“Every article about me has your name somewhere in it,” she says in the show. “Because apparently, there’s this rule: In order to mention my name they also have to report to the world that there’s a man who wants me. My work, my accomplishments, my awards — I stand at the most powerful podium in the world, but a story about me ain’t a story unless they can report on the fact that I am the girlfriend of DC fixer Leo Bergen. Like it validates me, gives me an identity, a definition. They can’t fathom the concept that my life doesn’t revolve around you.”
Her character is the prime example of the double standard women have to face in the professional sphere. Her physical appearance, her accomplishments and her intelligence are often second guessed by the media on account of her gender.
But the best part about her? Like Olivia Pope, she handles it. And she handles it with just the right amount of attitude.
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Quinn Perkins was introduced to the series as Lindsay Dwyer. Lindsay was framed for a murder, but before she was turned over to the police, Olivia Pope devised a plan to save her. With the help of Olivia Pope & Associates, Lindsay became Quinn and she never looked back.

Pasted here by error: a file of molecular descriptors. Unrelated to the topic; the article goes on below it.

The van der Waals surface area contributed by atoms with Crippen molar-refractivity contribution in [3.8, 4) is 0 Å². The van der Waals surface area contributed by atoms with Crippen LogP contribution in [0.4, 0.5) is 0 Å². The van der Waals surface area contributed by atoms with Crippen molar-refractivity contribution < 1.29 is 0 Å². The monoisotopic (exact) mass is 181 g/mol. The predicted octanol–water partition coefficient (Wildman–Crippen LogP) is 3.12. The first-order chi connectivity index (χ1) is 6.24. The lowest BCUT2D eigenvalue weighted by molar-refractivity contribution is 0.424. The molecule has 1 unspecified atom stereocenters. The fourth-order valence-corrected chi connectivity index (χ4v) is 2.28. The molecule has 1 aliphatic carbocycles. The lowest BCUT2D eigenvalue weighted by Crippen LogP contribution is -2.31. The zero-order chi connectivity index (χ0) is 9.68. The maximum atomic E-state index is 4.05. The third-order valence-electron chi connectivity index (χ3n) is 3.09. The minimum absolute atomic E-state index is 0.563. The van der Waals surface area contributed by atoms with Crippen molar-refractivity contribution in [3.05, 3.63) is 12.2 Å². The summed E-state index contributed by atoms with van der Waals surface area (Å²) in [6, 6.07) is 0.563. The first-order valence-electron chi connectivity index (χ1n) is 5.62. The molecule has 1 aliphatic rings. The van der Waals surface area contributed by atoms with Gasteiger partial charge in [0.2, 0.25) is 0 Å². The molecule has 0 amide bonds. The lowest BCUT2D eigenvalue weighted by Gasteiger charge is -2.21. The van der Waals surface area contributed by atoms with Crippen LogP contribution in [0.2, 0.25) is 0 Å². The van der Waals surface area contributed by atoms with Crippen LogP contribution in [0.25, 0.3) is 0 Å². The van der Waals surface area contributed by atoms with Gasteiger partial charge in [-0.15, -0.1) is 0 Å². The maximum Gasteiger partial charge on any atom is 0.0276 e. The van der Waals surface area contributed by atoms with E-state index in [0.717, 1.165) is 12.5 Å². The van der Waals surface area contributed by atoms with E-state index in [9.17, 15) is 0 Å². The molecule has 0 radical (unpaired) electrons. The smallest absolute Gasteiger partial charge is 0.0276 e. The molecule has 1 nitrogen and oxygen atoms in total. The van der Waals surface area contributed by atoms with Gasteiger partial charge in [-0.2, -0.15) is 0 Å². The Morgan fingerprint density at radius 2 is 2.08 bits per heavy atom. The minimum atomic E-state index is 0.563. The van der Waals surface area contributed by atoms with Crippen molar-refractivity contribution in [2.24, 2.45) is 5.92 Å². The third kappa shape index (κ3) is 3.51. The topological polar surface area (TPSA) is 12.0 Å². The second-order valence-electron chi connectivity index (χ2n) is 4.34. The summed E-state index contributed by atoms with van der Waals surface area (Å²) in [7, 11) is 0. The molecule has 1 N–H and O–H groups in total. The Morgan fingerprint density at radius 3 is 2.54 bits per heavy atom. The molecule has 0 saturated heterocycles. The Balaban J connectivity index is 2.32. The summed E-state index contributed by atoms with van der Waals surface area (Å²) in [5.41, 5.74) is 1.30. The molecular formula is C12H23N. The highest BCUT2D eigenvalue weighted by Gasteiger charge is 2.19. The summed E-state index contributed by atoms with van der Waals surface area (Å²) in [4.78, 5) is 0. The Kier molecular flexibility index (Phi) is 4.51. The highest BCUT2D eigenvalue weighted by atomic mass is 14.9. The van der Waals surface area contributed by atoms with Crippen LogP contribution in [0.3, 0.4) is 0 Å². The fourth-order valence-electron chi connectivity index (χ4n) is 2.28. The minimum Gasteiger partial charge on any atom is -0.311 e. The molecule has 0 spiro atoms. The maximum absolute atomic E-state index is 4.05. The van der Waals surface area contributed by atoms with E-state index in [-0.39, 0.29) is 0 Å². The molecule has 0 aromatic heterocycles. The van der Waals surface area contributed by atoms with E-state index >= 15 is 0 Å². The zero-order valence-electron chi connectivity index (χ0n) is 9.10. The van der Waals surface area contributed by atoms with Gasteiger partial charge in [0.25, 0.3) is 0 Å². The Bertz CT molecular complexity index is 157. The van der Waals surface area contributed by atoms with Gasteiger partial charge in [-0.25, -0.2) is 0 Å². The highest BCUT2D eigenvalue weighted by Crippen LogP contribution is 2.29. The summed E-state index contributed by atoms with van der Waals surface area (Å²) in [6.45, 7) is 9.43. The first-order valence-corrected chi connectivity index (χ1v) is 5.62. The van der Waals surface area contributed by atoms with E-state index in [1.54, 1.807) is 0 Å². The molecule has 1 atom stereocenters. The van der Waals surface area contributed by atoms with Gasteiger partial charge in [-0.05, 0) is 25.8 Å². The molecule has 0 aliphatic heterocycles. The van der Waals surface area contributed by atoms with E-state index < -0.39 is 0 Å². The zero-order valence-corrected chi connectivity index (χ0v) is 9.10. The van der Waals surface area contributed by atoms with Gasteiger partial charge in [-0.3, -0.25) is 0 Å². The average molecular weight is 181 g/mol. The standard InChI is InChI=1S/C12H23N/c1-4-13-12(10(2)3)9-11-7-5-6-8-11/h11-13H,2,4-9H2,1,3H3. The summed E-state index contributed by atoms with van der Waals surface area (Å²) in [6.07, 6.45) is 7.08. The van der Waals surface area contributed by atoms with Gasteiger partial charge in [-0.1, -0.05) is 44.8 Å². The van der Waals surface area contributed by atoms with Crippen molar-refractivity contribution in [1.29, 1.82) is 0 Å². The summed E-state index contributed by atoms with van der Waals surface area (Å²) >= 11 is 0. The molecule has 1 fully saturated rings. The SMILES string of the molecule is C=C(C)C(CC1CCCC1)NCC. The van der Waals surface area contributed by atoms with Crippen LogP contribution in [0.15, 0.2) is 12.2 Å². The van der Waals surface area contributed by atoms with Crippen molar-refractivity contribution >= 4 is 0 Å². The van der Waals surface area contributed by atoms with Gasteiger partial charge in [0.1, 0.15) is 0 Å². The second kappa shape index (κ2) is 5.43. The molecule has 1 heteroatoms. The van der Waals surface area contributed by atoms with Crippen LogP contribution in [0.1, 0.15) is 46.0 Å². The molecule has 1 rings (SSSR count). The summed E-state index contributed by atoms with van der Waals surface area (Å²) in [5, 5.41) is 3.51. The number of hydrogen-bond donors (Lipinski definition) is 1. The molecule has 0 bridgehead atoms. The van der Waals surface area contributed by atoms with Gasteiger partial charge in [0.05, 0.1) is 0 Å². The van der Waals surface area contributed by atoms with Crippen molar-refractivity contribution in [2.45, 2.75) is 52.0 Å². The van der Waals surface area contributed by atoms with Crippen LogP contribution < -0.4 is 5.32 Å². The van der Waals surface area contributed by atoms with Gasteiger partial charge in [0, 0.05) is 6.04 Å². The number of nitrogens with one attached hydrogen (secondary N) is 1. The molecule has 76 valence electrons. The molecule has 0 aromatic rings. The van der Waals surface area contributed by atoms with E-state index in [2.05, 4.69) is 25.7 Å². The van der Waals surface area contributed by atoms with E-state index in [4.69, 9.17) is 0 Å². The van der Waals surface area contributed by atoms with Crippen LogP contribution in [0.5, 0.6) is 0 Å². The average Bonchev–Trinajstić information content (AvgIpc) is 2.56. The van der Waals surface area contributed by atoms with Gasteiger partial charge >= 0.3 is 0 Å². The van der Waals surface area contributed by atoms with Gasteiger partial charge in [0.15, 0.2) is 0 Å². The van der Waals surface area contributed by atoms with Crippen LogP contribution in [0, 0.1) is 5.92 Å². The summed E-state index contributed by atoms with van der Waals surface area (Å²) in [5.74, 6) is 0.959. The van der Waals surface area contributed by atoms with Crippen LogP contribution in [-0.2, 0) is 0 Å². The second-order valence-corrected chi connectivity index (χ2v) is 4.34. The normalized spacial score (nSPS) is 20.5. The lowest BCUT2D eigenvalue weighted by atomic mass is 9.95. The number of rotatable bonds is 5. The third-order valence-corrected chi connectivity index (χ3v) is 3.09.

Outside of her strange romantic relationships with two twisted (and murderous) men, Huck and Charlie, Quinn developed into the woman running Olivia Pope & Associates. When the firm began falling apart and as everyone dealt with their own drama, Quinn, the youngest of the Gladiators, is the voice of reason.
Over the course of the show, she has transformed as an individual, learning to get comfortable with her own leadership position. She’s more confident, stronger and braver.
Even Katie Lowes, the actress who plays Quinn, has to remind herself of her character’s massive evolution. “I’m far more like Quinn season one, and I have to remind myself this season to walk differently and sit at my desk differently and get my swag on,” Lowes tells the Hollywood Reporter. “I have to remind myself constantly that Quinn this season is sexy, proud, strong, grounded and the protector and the keeper of Olivia Pope and Associates.”
Overall, these four women embody the different facets of a female leader. And whether you love them or hate them, it’s hard to deny that sometimes we want to be them.